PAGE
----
Eugenia with such chances as his own very small fortune might afford him. Mrs. Belson balanced some time upon this, as any good mother would, and talked of the proper authority of relations on whom we depend, but Eugenia coming to Tremaine's aid, and declaring that she would rather be his friend, than even the wife of a richer man, she yielded, and Tremaine gave himself up to happiness without alloy. Orri DF ne t170421918 19

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" Then confess
" What treason there is mingled with your love !
Pos None but that ugly treason of mistrust,

Which makes me fear the enjoying of my love !"

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An incident, however, now occurred, critical to the happiness of our man of refinement. He could not be so much in the family of Mrs. Belson, nor so pointedly the favourite of that lady and Eugenia, without feeling his interest extend to her younger sisters. Lavinia, the next in age, though not above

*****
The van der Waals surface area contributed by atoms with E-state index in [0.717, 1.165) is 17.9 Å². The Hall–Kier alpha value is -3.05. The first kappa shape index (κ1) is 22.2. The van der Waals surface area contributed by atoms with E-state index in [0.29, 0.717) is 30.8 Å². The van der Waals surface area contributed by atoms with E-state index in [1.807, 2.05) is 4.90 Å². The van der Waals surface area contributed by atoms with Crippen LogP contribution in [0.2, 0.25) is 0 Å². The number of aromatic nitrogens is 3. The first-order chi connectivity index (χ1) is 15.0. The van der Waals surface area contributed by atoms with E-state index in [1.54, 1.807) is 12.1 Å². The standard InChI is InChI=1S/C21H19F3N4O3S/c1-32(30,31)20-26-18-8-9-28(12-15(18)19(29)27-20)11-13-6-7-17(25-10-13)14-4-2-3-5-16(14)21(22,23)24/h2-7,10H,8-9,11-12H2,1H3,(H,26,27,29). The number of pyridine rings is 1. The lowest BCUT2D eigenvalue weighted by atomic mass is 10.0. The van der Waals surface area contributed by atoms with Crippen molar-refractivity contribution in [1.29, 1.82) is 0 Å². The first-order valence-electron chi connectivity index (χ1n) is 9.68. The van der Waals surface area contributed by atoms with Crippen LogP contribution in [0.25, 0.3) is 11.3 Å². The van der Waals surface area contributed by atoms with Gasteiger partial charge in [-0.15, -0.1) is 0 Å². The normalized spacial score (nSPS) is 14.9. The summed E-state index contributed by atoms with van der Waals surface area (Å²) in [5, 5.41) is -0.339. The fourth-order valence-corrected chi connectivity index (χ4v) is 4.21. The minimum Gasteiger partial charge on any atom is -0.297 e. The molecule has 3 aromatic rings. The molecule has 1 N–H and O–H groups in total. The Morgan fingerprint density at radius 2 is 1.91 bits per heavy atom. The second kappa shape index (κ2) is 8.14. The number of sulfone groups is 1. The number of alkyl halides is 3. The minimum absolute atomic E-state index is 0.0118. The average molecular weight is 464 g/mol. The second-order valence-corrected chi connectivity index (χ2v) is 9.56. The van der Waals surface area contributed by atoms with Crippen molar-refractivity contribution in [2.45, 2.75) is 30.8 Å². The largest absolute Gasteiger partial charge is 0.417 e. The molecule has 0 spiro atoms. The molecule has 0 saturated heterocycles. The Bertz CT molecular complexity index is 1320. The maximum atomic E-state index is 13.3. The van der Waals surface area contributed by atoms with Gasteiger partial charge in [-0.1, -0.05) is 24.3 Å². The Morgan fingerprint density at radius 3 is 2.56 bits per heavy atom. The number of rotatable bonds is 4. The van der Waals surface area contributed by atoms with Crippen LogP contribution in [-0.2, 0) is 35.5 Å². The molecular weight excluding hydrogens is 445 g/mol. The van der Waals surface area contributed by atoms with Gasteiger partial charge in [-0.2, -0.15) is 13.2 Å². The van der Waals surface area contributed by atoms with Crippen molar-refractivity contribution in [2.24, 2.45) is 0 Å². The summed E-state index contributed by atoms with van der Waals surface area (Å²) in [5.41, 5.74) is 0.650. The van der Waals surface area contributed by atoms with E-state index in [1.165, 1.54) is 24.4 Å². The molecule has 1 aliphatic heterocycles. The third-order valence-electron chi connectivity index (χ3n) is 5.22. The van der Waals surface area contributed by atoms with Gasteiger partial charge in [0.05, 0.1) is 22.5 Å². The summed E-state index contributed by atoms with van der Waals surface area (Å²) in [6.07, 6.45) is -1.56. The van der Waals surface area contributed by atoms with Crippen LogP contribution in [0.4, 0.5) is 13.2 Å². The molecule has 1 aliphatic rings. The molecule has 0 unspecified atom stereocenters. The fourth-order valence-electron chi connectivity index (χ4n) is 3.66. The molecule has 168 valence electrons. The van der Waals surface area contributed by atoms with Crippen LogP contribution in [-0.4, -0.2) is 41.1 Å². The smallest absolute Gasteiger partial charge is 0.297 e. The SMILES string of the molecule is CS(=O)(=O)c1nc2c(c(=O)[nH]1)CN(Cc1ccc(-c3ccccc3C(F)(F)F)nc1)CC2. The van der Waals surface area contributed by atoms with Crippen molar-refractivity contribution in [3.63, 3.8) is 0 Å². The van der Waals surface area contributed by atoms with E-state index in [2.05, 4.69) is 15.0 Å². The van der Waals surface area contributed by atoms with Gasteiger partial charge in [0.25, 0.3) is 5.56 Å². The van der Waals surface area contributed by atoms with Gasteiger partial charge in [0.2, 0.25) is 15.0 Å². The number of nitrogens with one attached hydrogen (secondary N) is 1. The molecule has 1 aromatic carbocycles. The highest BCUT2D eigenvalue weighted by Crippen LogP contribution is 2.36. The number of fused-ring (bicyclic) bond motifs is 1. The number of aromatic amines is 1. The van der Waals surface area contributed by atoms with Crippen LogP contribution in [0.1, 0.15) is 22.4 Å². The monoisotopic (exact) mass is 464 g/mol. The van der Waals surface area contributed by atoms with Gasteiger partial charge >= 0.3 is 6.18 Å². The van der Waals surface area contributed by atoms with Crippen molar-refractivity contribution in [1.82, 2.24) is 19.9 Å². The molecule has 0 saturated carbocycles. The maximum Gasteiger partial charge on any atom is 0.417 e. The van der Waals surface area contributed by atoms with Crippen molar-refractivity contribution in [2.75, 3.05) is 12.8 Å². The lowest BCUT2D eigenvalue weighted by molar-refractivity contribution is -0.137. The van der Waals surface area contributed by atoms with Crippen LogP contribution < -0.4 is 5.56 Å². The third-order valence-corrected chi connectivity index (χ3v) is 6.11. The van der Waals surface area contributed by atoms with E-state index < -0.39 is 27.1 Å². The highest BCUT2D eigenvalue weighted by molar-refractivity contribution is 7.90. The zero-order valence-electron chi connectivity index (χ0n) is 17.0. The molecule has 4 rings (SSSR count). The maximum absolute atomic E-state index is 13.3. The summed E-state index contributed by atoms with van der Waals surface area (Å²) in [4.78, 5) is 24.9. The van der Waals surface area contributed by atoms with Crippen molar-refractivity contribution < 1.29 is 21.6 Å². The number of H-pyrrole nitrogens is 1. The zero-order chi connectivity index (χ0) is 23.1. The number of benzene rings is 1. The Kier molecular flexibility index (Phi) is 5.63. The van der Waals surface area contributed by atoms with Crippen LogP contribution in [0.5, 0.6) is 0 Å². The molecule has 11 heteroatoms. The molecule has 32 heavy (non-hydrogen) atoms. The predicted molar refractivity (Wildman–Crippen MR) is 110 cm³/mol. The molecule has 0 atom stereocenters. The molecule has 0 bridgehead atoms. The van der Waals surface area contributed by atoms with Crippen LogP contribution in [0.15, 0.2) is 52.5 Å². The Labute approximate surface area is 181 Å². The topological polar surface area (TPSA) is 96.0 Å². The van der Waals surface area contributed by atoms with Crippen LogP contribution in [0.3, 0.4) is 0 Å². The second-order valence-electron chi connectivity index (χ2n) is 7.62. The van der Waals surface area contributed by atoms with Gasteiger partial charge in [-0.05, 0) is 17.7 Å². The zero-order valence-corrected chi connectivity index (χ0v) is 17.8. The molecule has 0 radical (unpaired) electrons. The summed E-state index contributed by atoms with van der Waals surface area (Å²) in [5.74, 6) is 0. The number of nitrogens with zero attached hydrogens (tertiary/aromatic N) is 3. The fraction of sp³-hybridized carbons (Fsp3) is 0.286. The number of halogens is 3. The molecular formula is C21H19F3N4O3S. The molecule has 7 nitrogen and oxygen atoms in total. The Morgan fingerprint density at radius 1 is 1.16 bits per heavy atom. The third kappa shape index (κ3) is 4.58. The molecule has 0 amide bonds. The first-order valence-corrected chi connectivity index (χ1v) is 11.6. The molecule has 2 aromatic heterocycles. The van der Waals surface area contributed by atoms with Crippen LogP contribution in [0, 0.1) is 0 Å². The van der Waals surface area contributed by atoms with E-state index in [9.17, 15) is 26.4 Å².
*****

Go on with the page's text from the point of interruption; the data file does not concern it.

thirteen or fourteen, was of peculiar vivacity, and possessed great powers of observation. She often rallied them both upon their friendship-laying a particular emphasis upon the word; and, in mere girlish spirits, would sometimes exclaim, 6 Poor Captain Monson !” and then, as if conscious of having done wrong, would run away, and appear no more for some time.

Tremaine, from the first curious, became in the end alarmed at this; and at length requested to know of Eugenia what the espièglerie meant;-who Captain Monson was, and what interest he had in connection with hers?

Eugenia with firmness enough, and a sincerity of manner which calmed much of his fear, said it was due to his friendship that he should know. 6 He was a ward of my father,” said she, few years

older than myself; bred up from infancy with me; of great worth: and who once gave me his love.

6 And for no return?” asked Tremaine, in an agitation he could not conceal.

6 Ah! what can I say ?” exclaimed Eugenia. 16 You do not like me for this confession !"

“ I have heard none," answered Tremaine, " and I wait an honest avowal.”

“ You shall have it,” said Eugenia—“ I did love him, to a degree.”

a very